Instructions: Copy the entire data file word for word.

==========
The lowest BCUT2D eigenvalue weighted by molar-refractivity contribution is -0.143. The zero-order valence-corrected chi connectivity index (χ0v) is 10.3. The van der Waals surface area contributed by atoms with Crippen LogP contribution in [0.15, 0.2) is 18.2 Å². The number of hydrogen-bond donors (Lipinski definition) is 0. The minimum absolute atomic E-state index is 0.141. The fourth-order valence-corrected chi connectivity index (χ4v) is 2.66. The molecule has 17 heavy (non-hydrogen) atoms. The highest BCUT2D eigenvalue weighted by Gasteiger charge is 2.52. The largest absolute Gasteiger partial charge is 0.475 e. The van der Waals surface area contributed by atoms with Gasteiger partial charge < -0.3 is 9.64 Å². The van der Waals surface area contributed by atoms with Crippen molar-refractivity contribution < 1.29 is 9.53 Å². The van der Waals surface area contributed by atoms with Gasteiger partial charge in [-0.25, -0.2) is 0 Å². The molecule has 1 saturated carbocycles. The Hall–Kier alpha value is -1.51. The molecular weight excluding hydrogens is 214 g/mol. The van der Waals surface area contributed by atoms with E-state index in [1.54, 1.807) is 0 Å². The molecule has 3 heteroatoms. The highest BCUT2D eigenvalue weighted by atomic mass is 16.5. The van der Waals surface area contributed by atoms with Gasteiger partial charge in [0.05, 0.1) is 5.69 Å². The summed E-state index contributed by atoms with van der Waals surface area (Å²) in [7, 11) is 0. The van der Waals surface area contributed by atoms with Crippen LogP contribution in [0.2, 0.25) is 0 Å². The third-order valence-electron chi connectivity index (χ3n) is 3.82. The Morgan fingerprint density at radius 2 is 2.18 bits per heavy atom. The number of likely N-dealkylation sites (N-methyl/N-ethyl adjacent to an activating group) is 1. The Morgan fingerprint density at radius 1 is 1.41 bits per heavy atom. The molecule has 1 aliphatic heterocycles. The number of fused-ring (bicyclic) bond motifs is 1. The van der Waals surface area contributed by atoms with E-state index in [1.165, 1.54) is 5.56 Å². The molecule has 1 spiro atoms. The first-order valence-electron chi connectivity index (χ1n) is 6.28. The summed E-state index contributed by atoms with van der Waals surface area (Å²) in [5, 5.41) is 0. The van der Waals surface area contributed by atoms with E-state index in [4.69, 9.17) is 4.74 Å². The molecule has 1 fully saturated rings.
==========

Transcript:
The lowest BCUT2D eigenvalue weighted by molar-refractivity contribution is -0.143. The zero-order valence-corrected chi connectivity index (χ0v) is 10.3. The van der Waals surface area contributed by atoms with Crippen LogP contribution in [0.15, 0.2) is 18.2 Å². The number of hydrogen-bond donors (Lipinski definition) is 0. The minimum absolute atomic E-state index is 0.141. The fourth-order valence-corrected chi connectivity index (χ4v) is 2.66. The molecule has 17 heavy (non-hydrogen) atoms. The highest BCUT2D eigenvalue weighted by Gasteiger charge is 2.52. The largest absolute Gasteiger partial charge is 0.475 e. The van der Waals surface area contributed by atoms with Gasteiger partial charge < -0.3 is 9.64 Å². The van der Waals surface area contributed by atoms with Crippen molar-refractivity contribution < 1.29 is 9.53 Å². The van der Waals surface area contributed by atoms with Gasteiger partial charge in [-0.25, -0.2) is 0 Å². The molecule has 1 saturated carbocycles. The Hall–Kier alpha value is -1.51. The molecular weight excluding hydrogens is 214 g/mol. The van der Waals surface area contributed by atoms with E-state index in [1.54, 1.807) is 0 Å². The molecule has 3 heteroatoms. The highest BCUT2D eigenvalue weighted by atomic mass is 16.5. The van der Waals surface area contributed by atoms with Gasteiger partial charge in [0.05, 0.1) is 5.69 Å². The summed E-state index contributed by atoms with van der Waals surface area (Å²) in [7, 11) is 0. The van der Waals surface area contributed by atoms with Crippen LogP contribution in [0.2, 0.25) is 0 Å². The third-order valence-electron chi connectivity index (χ3n) is 3.82. The Morgan fingerprint density at radius 2 is 2.18 bits per heavy atom. The number of likely N-dealkylation sites (N-methyl/N-ethyl adjacent to an activating group) is 1. The Morgan fingerprint density at radius 1 is 1.41 bits per heavy atom. The molecule has 1 aliphatic heterocycles. The number of fused-ring (bicyclic) bond motifs is 1. The van der Waals surface area contributed by atoms with E-state index in [1.165, 1.54) is 5.56 Å². The molecule has 1 spiro atoms. The first-order valence-electron chi connectivity index (χ1n) is 6.28. The summed E-state index contributed by atoms with van der Waals surface area (Å²) in [5, 5.41) is 0. The van der Waals surface area contributed by atoms with E-state index in [4.69, 9.17) is 4.74 Å². The molecule has 1 fully saturated rings.